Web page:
Tax Reform Watch: Will the Qualified Business Income Deduction Apply to the Healthcare Industry?– February 06, 2018 by Kathy Walsh

Those in the healthcare industry, as any other, will be impacted by the new Tax Cuts and Jobs Act (TCJA), which goes into effect for the 2018 tax year. The most significant question mark for medical practices and practitioners is the new 20% deduction for qualified business income of pass-through entities.
While the deduction is exciting, the industry may not benefit. A separate section of the Internal Revenue Code lists the types of businesses that do not qualify for the 20% deduction — and that list includes healthcare, or any trade or business where the principal asset of such trade or business is the reputation or skill of one or more of its employees.
This begs many questions. Will this language be broadly interpreted or will we get specific guidance? Can a medical practice operating as a flow-through entity qualify? How will the related-party rules play into this?
The best answer to all of the questions, at least for now, is we must wait. As a new area of law, we simply need more guidance from the IRS before anyone in the healthcare industry can make practical, well-informed decisions. The good news is that it’s early in the year, so there is time before any decisions need to be made. However, there are many areas of the new law that may need technical corrections, or at least additional guidance. The IRS, short on resources, is not promising when those may come.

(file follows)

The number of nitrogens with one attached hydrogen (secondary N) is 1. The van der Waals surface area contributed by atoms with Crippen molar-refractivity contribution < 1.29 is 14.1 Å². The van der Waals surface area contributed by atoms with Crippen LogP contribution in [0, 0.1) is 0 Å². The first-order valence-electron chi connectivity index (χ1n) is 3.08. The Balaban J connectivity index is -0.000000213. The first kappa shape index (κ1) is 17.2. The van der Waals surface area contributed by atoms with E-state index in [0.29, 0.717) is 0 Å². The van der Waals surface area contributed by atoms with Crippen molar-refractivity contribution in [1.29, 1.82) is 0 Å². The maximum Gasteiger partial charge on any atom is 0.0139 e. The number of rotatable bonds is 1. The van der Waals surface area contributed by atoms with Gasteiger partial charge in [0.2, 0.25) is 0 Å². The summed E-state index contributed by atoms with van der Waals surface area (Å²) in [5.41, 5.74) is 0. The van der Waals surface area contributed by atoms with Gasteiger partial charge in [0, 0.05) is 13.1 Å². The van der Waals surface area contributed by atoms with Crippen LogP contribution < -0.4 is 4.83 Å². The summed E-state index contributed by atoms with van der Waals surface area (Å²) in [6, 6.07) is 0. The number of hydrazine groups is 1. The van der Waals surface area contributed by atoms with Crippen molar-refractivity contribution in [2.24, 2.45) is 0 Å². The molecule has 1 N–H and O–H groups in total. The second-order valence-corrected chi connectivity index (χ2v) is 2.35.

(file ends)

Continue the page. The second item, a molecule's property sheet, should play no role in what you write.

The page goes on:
One other area to note in the new law as it relates to many clients in the healthcare industry is the 3.8% NII tax. While the law did not remove the tax, other changes in the law will result in more investment income being subject to it, namely because: 

  • The loss of investment expenses also means a loss of the deduction against investment income, and
  • The $10,000 limit on state taxes also limits the state tax deduction against investment income.  

Contact your tax advisor to discuss specific planning opportunities. We’ll continue to monitor and communicate any updates with respect to the TCJA and its impact to the healthcare industry.
Cohen & Company is not rendering legal, accounting or other professional advice. Information contained in this post is considered accurate as of the date of publishing. Any action taken based on information in this blog should be taken only after a detailed review of the specific facts, circumstances and current law.